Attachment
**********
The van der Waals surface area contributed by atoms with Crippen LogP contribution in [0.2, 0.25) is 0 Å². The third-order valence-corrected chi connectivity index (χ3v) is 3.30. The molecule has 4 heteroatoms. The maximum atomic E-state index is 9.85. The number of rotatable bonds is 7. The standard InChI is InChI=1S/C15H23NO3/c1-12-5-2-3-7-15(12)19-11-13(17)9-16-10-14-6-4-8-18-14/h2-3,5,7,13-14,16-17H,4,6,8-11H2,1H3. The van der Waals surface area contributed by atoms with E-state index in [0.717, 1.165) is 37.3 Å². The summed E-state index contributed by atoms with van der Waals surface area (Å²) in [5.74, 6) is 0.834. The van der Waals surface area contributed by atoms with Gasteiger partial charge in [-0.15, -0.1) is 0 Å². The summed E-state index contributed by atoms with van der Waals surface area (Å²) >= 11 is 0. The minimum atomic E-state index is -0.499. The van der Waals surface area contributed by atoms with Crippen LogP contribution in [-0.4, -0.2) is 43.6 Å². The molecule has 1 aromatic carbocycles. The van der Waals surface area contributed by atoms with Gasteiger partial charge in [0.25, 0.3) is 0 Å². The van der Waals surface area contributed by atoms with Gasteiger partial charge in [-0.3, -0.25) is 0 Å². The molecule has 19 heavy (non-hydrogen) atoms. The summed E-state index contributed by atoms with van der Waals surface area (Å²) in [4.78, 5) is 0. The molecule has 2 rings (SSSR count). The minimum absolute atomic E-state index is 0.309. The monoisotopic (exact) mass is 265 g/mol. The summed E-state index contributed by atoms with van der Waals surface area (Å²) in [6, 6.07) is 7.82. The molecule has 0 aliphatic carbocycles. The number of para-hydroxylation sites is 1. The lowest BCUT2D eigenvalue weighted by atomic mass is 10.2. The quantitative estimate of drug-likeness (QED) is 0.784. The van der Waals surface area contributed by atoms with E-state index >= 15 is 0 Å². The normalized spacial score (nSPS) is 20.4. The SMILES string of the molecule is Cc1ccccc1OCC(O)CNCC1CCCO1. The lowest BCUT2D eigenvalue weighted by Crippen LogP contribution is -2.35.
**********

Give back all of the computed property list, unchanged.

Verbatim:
The van der Waals surface area contributed by atoms with Crippen LogP contribution in [0.2, 0.25) is 0 Å². The third-order valence-corrected chi connectivity index (χ3v) is 3.30. The molecule has 4 heteroatoms. The maximum atomic E-state index is 9.85. The number of rotatable bonds is 7. The standard InChI is InChI=1S/C15H23NO3/c1-12-5-2-3-7-15(12)19-11-13(17)9-16-10-14-6-4-8-18-14/h2-3,5,7,13-14,16-17H,4,6,8-11H2,1H3. The van der Waals surface area contributed by atoms with E-state index in [0.717, 1.165) is 37.3 Å². The summed E-state index contributed by atoms with van der Waals surface area (Å²) in [5.74, 6) is 0.834. The van der Waals surface area contributed by atoms with Gasteiger partial charge in [-0.15, -0.1) is 0 Å². The summed E-state index contributed by atoms with van der Waals surface area (Å²) >= 11 is 0. The minimum atomic E-state index is -0.499. The van der Waals surface area contributed by atoms with Crippen LogP contribution in [-0.4, -0.2) is 43.6 Å². The molecule has 1 aromatic carbocycles. The van der Waals surface area contributed by atoms with Gasteiger partial charge in [0.25, 0.3) is 0 Å². The van der Waals surface area contributed by atoms with Gasteiger partial charge in [-0.3, -0.25) is 0 Å². The molecule has 19 heavy (non-hydrogen) atoms. The summed E-state index contributed by atoms with van der Waals surface area (Å²) in [4.78, 5) is 0. The molecule has 2 rings (SSSR count). The minimum absolute atomic E-state index is 0.309. The monoisotopic (exact) mass is 265 g/mol. The summed E-state index contributed by atoms with van der Waals surface area (Å²) in [6, 6.07) is 7.82. The molecule has 0 aliphatic carbocycles. The number of para-hydroxylation sites is 1. The lowest BCUT2D eigenvalue weighted by atomic mass is 10.2. The quantitative estimate of drug-likeness (QED) is 0.784. The van der Waals surface area contributed by atoms with E-state index >= 15 is 0 Å². The normalized spacial score (nSPS) is 20.4. The SMILES string of the molecule is Cc1ccccc1OCC(O)CNCC1CCCO1. The lowest BCUT2D eigenvalue weighted by Crippen LogP contribution is -2.35.